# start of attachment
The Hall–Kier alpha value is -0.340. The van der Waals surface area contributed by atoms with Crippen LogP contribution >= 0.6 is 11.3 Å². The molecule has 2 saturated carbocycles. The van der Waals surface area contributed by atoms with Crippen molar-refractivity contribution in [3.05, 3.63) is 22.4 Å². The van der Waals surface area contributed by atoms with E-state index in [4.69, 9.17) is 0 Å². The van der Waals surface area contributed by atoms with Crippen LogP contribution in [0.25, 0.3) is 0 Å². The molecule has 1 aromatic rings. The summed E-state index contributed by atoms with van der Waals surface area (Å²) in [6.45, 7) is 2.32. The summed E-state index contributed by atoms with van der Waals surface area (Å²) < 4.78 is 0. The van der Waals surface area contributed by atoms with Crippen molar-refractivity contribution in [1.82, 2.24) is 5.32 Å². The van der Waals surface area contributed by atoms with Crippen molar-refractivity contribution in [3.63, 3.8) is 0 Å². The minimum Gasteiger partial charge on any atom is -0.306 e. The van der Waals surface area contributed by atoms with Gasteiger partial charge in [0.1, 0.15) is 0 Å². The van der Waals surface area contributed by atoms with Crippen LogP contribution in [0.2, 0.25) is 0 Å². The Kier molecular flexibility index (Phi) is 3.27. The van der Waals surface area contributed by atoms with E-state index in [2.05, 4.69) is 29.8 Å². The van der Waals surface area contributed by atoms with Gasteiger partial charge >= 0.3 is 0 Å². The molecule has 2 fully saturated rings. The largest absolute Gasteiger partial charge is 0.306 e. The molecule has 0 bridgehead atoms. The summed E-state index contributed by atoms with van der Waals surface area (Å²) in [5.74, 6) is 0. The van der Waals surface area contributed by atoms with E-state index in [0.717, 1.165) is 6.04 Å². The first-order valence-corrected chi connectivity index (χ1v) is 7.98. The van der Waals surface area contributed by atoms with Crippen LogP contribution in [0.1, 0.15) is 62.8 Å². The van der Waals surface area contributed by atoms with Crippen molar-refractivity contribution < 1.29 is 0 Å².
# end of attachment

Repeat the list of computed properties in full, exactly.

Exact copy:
The Hall–Kier alpha value is -0.340. The van der Waals surface area contributed by atoms with Crippen LogP contribution >= 0.6 is 11.3 Å². The molecule has 2 saturated carbocycles. The van der Waals surface area contributed by atoms with Crippen molar-refractivity contribution in [3.05, 3.63) is 22.4 Å². The van der Waals surface area contributed by atoms with E-state index in [4.69, 9.17) is 0 Å². The van der Waals surface area contributed by atoms with Crippen LogP contribution in [0.25, 0.3) is 0 Å². The molecule has 1 aromatic rings. The summed E-state index contributed by atoms with van der Waals surface area (Å²) in [6.45, 7) is 2.32. The summed E-state index contributed by atoms with van der Waals surface area (Å²) < 4.78 is 0. The van der Waals surface area contributed by atoms with Crippen molar-refractivity contribution in [1.82, 2.24) is 5.32 Å². The van der Waals surface area contributed by atoms with Crippen molar-refractivity contribution in [3.63, 3.8) is 0 Å². The minimum Gasteiger partial charge on any atom is -0.306 e. The van der Waals surface area contributed by atoms with Gasteiger partial charge in [0.1, 0.15) is 0 Å². The van der Waals surface area contributed by atoms with Crippen LogP contribution in [0.2, 0.25) is 0 Å². The Kier molecular flexibility index (Phi) is 3.27. The van der Waals surface area contributed by atoms with E-state index in [2.05, 4.69) is 29.8 Å². The van der Waals surface area contributed by atoms with Gasteiger partial charge >= 0.3 is 0 Å². The molecule has 2 fully saturated rings. The largest absolute Gasteiger partial charge is 0.306 e. The molecule has 0 bridgehead atoms. The summed E-state index contributed by atoms with van der Waals surface area (Å²) in [5.74, 6) is 0. The van der Waals surface area contributed by atoms with E-state index in [0.717, 1.165) is 6.04 Å². The first-order valence-corrected chi connectivity index (χ1v) is 7.98. The van der Waals surface area contributed by atoms with Crippen LogP contribution in [0.1, 0.15) is 62.8 Å². The van der Waals surface area contributed by atoms with Crippen molar-refractivity contribution < 1.29 is 0 Å².